Op-Ed: Somaliland-Somalia Talks 2012-2023: An Analysis of Progress, Impasse, and Prospects for Peaceful Coexistence

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Somaliland, Somalia Leaders Resume Talks in Djibouti

By:Mohamed O. Guudle (PhD)

Introduction

The past decade has witnessed a complex dance of dialogue and divergence between Somaliland and Somalia. From initial cautious engagement in 2012 to recent high-level meetings facilitated by Djibouti, the talks have grappled with the enduring question of Somaliland’s future relationship with Somalia. For academics, these interactions offer a rich tapestry of political dynamics, inter-clan rivalries, and the interplay of domestic aspirations with international ambitions. Policymakers, meanwhile, navigate a sensitive landscape where regional stability hinges on understanding the nuanced positions of both sides.

At the heart of the negotiation lies a fundamental divergence. Having restored its independence in 1991 after a brutal civil war and the loss of hundreds of thousands, Somaliland views itself as a de facto sovereign state. Its narrative emphasizes a distinct colonial history, a functioning democracy, and hard-won peace and stability.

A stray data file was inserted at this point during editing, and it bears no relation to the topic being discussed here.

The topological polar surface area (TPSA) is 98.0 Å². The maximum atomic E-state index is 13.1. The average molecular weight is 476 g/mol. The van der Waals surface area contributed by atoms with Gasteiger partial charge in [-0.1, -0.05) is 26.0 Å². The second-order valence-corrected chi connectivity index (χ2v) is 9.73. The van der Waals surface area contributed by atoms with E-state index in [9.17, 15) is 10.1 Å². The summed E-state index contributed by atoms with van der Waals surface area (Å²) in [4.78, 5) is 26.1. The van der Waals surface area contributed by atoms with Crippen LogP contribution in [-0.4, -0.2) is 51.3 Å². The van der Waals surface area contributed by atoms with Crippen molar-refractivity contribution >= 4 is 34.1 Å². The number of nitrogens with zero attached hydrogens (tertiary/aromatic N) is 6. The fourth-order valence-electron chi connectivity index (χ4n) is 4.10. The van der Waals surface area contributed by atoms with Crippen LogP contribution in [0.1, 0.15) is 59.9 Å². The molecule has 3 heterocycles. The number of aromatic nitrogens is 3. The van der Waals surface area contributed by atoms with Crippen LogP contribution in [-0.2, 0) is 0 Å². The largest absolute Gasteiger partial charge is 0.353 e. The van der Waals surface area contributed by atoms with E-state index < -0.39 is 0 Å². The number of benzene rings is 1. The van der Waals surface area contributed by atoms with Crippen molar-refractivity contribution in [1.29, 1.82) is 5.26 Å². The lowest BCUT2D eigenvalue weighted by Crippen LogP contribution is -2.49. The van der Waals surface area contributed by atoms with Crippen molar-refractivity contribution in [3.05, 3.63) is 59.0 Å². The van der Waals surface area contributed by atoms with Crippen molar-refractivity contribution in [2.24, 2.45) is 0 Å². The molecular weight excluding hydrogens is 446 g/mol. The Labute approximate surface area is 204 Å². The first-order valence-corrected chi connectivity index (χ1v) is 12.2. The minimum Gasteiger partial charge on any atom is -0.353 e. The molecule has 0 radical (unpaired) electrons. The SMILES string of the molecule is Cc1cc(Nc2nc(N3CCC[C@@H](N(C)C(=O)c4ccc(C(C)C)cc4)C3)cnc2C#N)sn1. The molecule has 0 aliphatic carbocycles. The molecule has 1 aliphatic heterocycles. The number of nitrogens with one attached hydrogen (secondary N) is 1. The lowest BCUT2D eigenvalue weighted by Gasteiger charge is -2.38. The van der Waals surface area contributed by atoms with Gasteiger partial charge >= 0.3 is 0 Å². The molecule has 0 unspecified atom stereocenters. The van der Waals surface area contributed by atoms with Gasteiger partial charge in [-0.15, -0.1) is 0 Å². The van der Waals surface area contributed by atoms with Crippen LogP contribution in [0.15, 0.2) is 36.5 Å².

Conversely, Somalia clings to its internationally recognized borders and views Somaliland’s aspirations as detrimental to national unity. Any solution, therefore, must consider not only the complex historical baggage but also the unwavering commitment of Somalilanders to their self-determination. While compromise in areas like resource-sharing and international recognition may be possible, Somaliland’s sovereignty and the will of its people, as expressed through multiple referendums, remain non-negotiable cornerstones of its position. As the talks evolve, understanding these core beliefs is crucial for academics and policymakers seeking to navigate a sustainable and peaceful resolution.